The most important thing I learned in grad school was very simple: “Draw the picture.” (Thanks Tony.) By that my advisor meant that it’s often hard or impossible to describe a complex system in words alone. And consequently, if you can’t draw a picture of what you’re trying to explain, you probably don’t understand it. Drawing pictures of complex systems also helps everyone understand where the knowledge gaps are, or where unsolved problems are buried, or where contradictions exist.
So, moving into the inaugural Gov 2.0 Expo week, as I reflect on where Government 2.0 is and where it’s headed, I thought I would draw a picture of it. To some people Gov 2.0 is about technology, to some it’s about culture change, to some it’s still about taking risks and doing experiments, to some it’s about policy, or collaboration, or openness. It’s about all of those things. How do they come together into a complex system?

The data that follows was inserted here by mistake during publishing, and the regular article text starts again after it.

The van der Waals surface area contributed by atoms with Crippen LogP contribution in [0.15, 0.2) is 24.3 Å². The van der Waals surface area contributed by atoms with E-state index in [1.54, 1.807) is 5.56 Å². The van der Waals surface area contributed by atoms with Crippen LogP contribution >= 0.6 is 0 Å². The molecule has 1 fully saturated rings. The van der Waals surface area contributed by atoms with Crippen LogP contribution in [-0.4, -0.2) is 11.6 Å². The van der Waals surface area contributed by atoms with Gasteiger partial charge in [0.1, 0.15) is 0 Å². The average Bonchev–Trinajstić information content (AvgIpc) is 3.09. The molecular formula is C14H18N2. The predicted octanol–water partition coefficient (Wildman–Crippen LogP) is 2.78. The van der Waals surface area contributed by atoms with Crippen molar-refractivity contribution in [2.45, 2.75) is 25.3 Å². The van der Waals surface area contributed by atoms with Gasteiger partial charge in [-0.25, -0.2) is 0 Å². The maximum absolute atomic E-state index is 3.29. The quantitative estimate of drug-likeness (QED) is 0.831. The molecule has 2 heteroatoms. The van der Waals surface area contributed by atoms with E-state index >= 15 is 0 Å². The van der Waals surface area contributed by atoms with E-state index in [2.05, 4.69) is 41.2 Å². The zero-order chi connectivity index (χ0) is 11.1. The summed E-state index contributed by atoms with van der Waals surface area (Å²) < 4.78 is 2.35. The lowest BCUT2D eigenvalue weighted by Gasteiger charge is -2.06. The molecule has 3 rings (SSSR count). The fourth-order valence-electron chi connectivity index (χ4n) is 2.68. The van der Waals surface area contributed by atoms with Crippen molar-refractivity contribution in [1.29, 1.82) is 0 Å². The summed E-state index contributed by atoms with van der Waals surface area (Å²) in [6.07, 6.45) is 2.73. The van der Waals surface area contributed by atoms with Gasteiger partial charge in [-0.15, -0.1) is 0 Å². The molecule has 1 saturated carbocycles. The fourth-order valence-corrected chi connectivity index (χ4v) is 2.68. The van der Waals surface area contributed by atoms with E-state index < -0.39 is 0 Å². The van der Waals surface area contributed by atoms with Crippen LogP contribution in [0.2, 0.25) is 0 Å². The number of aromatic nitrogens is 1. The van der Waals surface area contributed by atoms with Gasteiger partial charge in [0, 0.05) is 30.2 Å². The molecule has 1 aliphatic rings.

So what does Government 2.0 “look like,” then? A few months ago I gave a few talks out of which I developed a short slide deck about the different components of Gov 2.0, which I’ve now posted publicly. Check out my What Does Government 2.0 Look Like slide deck here. In this post (after the jump), I expand briefly on each slide.
Government 2.0 is transformative
Gov 2.0 is about changing the status quo of government in various ways. What are those ways? They include but are not necessarily limited to: innovation by government, transparency of its processes, collaboration among its members, and participation of citizens. In total, these would constitute a huge transformation of government, at any level.
These basic categories were formally established by the White House shortly after President Obama took office in a memo titled, “Transparency and Open Government.”
Government 2.0 is multi-leveled